Author Archives: Mukund Mohan

A comparison of early stage private company startup databases

If you are an early stage investor (Venture Capitalist, Angel investor or other Seed fund), there are now a host of databases which claim to have the information required to scout, identify and track startups. There are 2 open data sources – Crunchbase and AngelList and 5 known new age companies – Datafox, CB Insights, Mattermark, Tracxn and Owler.

Crunchbase and AngelList have proprietary data (which they have open sourced) that’s entered by the startup founders and “followers” of the company.

The rest of the systems have either used public API’s or crawling to build their database of startups from sources such as Crunchbase, AngelList and LinkedIn etc.

All of these systems have almost identical pricing ($399) for a single seat per month. Owler claims to have a free tier and CBInsights has priced themselves even more than these solutions.

All except Datafox have given me some form of limited access to their data for evaluation purposes.

All these solutions are looking to replace the expensive Venture Intelligence reports or Reuters data or other private databases from yesteryear’s or become the “Bloomberg” terminal for private companies similar to what’s being used by traders and investors for publicly listed companies.

The mega trend that’s important for the story: The benchmark for a good stock to buy was a “ten bagger”. A company that if you invested $1 would return $10 in relatively short period of time (2-5 years) as initially quoted by Peter Lynch.

What’s happening in the private markets is that due to the onerous regulations, Sarbanes Oxley law and other paperwork associated with being public, tech companies are staying private longer. So they are becoming multi-ten baggers before they go public. Companies like Facebook, Twitter, Uber and AirBnB, may do well as a public company, will no longer be a 10 bagger post IPO (or highly unlikely) but are obtaining large valuations from seed rounds to Series D or E.

So, many investors are looking to invest earlier into these companies. Data from companies listed above will be very useful for these investors, to make decisions on investing.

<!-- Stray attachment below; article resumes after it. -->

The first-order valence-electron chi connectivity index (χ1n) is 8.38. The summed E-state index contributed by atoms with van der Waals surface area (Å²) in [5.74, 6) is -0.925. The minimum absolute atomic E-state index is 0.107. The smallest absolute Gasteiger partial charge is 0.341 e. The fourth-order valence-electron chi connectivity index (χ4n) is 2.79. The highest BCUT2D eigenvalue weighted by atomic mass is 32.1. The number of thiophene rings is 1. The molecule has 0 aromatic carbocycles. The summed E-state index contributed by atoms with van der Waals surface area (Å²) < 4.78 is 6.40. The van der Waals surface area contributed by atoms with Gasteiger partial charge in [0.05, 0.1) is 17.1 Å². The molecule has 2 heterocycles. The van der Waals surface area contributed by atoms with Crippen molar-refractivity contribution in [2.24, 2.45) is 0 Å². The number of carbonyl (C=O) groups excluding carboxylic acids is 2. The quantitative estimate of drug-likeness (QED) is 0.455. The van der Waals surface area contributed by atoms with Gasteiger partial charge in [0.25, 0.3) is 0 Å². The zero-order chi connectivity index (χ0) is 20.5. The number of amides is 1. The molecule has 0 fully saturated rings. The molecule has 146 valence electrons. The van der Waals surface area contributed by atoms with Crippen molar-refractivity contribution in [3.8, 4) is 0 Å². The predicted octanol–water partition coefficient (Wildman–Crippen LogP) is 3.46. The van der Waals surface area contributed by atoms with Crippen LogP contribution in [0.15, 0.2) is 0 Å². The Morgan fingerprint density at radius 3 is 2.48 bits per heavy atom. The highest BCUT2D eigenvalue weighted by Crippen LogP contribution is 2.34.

All these systems have a fairly similar UI and have almost identical data. for the 3 sectors I wanted to track – Internet of Things, Consumer Internet companies and B2B Enterprise software companies. I am sure you will have better value for the arcane categories. There is not much of a difference in their data since they all seem to obtain data from the same sources. Except Tracxn, I dont think the others use manually curation to track or manage their database.

There are 3 top things I looked for when evaluating these systems:

1. Comprehensive nature of their data: Most are fairly similar and you may get a 10% variation in companies from one system versus another.

2. Capability to export and do analysis manually: There’s not much of a difference here as well.

3. Their analysis, reporting and intelligence platform:All of them are in version 1 of their analysis modules, so right now there is a tremendous lack of sophistication on their data analysis.

Most peers in other companies and a few Venture firms I know, use more than 1 system and pull that data into their own CRM system.

I wont be able to really recommend one system over the other. They all do the job for a beta / version 1 system pretty well and right now, Datafox has a good visualization engine as does CB Insights. CB Insights has the most robust system, but in all 3 cases had the least # of companies of the other 4. Tracxn claims to have analysts that are curating their data, but I dont see the impact of that on their database.

The #MI3 – #Xiaomi android phone is not for those with a corporate account (Exchange)

I bought the Mi3 after a lot of deliberation 2 weeks ago. I currently have a Windows phone and always keep a spare since I go back and forth from Bangalore and Seattle.

My previous Android phone was the Google Nexus. I have had a iPhone 4S as well.

My overall basic impression: This is not the phone for me. I am ready to sell it to anyone that wants it.